I Am Walt Disney is a great title for an elementary-aged child and a great book to read to younger children!

Check out the other books about Walt Disney:

Special thanks to Wes B.,  Aaron R. and Nicole S. for supporting me on Patreon.

FTC Disclosure: A copy was provided by the company for the purpose of this review. This post contains affiliate links, which means that ImagiNERDing receives a percentage of sales purchased through links on this site. Thank you for your support!

Meet the Disney Brothers by Aaron H. Goldberg

Meet the Disney Brothers by Aaron H. Goldberg, a book review

Are you looking for a great biography of Walt and Roy Disney?

Aaron Goldberg, author of The Disney Story and The Wonders of Walt Disney World, just published a new biography, called Meet the Disney Brothers, focusing on the relationship between the Disney brothers. Aaron sent me a review copy and I was surprised and excited to see that Aaron wrote the book for a younger audience. I field a lot of questions about biographies about Walt and I recommend the Bob Thomas and Michael Barrier books. Bob Thomas also wrote a wonderful biography of Roy Disney. Beyond that, there aren’t many books that offer a straightforward look at either Disney brother, let alone their relationship.

Meet the Disney Brothers

The book is a slim work, coming in at 89 pages, including a bibliography. It is a children’s biography, but adults that want a quick and authoritative look at Walt and Roy will enjoy the book. There are twelve chapters and a few extras that make the balance of the title.

Table of contents for Meet the Disney Brothers by Aaron H. Goldberg

As expected, Aaron hits the highlights of Walt’s life as Walt works through hardships and setbacks to create one of the most revered entertainment companies in the world. Throughout the biography, Aaron explores the relationship between Walt and Roy through their interactions and projects. Aaron takes care to not focus on myths and urban legends; he pulls information from authoritative sources.

This title is a great read for young students that want to learn more about Walt Disney. OR for adults that are looking for a quick refresher on the subject.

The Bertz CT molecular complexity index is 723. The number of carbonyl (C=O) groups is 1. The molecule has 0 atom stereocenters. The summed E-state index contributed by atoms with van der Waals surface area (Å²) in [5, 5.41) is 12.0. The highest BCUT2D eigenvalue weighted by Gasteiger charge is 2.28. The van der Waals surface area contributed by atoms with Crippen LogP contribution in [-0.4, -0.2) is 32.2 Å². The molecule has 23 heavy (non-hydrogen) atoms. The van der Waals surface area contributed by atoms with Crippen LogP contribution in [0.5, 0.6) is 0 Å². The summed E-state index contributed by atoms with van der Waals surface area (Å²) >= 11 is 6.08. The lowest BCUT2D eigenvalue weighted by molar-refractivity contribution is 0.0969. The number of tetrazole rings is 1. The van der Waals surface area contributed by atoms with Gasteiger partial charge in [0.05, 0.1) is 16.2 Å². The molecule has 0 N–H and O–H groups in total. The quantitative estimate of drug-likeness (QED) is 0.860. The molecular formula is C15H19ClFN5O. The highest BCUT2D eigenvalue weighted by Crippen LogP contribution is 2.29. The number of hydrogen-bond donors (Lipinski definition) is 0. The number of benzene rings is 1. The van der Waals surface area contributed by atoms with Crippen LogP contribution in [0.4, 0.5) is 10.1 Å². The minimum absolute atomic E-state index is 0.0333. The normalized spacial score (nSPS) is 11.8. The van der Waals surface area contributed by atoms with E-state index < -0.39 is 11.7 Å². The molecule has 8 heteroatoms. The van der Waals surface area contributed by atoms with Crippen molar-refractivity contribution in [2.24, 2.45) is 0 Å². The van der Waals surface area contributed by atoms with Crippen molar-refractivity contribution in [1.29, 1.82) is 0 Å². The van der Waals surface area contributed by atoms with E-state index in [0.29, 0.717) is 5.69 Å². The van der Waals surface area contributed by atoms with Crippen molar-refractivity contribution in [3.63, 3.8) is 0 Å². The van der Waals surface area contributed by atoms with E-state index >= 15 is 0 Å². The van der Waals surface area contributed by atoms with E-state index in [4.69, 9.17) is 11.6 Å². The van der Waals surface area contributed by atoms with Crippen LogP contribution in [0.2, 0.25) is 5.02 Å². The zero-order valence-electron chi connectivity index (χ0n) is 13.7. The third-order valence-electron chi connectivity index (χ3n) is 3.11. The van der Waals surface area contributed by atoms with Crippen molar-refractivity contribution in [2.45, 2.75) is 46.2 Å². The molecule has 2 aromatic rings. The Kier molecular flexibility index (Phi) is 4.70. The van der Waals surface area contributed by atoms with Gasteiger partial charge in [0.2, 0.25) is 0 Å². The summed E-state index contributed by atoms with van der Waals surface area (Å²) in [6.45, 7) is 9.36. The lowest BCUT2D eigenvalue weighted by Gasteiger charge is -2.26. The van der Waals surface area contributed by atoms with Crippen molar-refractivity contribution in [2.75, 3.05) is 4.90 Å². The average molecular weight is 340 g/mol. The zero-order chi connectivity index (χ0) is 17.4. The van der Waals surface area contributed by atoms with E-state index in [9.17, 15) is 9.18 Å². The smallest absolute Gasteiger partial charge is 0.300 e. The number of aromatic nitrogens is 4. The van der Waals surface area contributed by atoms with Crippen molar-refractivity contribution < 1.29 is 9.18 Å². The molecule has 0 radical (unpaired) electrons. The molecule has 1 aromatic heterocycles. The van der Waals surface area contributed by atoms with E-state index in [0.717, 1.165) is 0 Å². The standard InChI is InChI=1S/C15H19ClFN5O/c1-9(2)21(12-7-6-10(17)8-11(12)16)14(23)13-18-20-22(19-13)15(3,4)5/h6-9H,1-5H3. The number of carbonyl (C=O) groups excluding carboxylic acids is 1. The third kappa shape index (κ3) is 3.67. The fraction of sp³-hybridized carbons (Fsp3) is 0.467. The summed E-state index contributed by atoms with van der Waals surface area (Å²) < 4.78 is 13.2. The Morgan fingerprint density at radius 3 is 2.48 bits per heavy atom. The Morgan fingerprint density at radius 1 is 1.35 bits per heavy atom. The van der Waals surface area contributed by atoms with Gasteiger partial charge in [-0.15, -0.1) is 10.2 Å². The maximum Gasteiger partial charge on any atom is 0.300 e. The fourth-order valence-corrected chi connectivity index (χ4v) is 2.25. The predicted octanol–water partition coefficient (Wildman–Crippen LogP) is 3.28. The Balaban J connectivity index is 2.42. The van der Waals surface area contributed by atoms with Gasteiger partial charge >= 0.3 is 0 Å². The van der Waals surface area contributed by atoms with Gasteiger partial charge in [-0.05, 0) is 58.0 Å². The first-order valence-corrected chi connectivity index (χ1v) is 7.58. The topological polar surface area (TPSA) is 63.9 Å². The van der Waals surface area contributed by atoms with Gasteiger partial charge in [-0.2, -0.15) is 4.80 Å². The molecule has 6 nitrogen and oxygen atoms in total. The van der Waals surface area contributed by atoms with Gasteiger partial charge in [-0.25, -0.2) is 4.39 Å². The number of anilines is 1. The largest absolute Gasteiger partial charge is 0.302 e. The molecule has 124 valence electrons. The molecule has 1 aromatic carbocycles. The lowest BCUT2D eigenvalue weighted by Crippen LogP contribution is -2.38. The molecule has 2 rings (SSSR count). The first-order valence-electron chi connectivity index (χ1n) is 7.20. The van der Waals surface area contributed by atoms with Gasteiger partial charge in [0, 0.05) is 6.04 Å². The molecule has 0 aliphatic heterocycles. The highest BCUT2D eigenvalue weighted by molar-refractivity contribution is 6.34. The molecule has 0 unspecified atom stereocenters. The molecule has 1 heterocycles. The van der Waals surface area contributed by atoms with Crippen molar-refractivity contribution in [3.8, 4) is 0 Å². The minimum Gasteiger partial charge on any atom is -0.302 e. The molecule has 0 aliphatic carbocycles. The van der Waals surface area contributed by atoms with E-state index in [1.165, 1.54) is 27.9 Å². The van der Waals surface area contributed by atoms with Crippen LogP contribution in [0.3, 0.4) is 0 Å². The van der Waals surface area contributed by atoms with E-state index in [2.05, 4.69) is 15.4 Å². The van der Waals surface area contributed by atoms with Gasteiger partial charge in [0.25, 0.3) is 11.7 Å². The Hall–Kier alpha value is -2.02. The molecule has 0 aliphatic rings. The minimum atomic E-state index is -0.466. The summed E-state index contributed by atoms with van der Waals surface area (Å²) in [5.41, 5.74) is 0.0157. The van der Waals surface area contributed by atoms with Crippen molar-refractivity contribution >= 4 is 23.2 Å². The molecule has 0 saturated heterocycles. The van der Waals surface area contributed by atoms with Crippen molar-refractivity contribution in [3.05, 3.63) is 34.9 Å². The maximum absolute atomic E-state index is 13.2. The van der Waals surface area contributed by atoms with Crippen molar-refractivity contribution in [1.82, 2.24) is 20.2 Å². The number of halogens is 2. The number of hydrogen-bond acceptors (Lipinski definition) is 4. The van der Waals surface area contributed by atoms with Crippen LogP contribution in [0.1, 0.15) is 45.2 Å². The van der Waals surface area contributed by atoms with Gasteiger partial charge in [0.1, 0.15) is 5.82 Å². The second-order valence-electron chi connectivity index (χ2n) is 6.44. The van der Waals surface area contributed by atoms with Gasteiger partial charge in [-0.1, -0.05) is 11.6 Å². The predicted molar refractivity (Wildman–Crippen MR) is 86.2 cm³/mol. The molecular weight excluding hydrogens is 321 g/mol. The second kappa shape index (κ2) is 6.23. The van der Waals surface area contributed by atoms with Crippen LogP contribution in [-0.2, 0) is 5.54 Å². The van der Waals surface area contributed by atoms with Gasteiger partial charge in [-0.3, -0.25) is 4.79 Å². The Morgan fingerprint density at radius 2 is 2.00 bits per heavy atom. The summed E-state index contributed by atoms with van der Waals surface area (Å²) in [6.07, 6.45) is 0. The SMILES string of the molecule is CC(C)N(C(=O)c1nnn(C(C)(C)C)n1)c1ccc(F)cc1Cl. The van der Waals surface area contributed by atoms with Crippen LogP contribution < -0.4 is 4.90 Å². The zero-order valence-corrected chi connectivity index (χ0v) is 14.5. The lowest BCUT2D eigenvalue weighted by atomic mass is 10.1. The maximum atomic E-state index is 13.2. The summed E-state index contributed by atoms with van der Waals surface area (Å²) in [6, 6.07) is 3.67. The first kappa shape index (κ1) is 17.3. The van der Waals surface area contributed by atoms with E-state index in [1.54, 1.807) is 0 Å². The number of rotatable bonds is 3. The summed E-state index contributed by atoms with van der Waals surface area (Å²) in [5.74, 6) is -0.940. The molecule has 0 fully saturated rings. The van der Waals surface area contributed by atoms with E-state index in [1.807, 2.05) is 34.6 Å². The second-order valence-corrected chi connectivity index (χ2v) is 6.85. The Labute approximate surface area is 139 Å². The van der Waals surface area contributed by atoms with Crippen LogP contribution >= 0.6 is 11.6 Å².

I would be remiss if I forgot to mention the contributions of illustrator extraordinaire, Rob Yeo. Rob is a Disney fan who has created artwork for other Disney-related titles (like the Wonders of Walt Disney World) and he brings a special spin to each work. With Meet the Disney Brothers, Rob designed the cover and the multitude of illustrations throughout the book. Like thumbnail sketches, Rob’s illustrations are like Disney story board artists signatures drawings. Bringing the story of Walt and Roy to life are over 80 small sketches.

An illustration by Rob Yeo of Walt Disney sitting on the bench watching his daughters ride the merry-go-round at Griffith Park

Should I Buy this Book about Walt and Roy?

If you’re a fan of Walt Disney and want to learn more about his life without reading a 400 page book, then, yes. Aaron offers a quick read that hits all of the highlights of the Disney brothers in an accessible format. I highly recommend this book for younger fans that are enamored with the park and want to learn more about the guys in the statues at the Magic Kingdom. This is a great book for public libraries and school media centers.

So, grab a copy and learn more about the trials and tribulations of the Disney brothers!

Special thanks to Wes B.,  Aaron R. and Nicole S. for supporting me on Patreon.

Check out the ImagiNERDing Patreon page to be part of the ImagiNERD community. Get special updates, behind-the-scenes information and more!

FTC Disclosure: A copy was provided by the company for the purpose of this review. This post contains affiliate links, which means that ImagiNERDing receives a percentage of sales purchased through links on this site. Thank you for your support!

The Sorcerer’s Brother: Roy O. Disney

The Sorcerer’s Brother: How Roy O. Disney Made Walt’s Magic Possible, a book review

I’m a huge fan of Roy Disney, Walt’s older brother and partner. He’s often the un-sung hero who gets credit for helping to achieve Walt’s vision but isn’t really mentioned as anything more.

One of my favorite Disney-related books is Bob Thomas’s biography on Roy. It’s a great book to read for anyone that loves Walt Disney World, or wants a different perspective on Walt or the Disney Company. But there’s not been much covering Roy O. Disney

When Scott Madden contacted be about his new book about Roy, I was a little dubious, simply because I couldn’t see how anyone could surpass Thomas’ original work.

Was I surprised!

Madden has woven a deft and enjoyable narrative about Roy’s life in the pages of The Sorcerer’s Brother: How Roy O. Disney Made Walt’s Magic Possible. In addition to referencing Thomas’s work, Madden also digs into other sources that have been released or recently discovered.

Madden sets the tone of the book by looking at the dedication day of Walt Disney World, arguably Roy’s greatest tribute to his brother and possibly Roy’s greatest achievement. Madden goes deep into the day to even discuss how Roy might have been feeling during the events of the day. From there, we jump into a more chronological look at Roy’s life.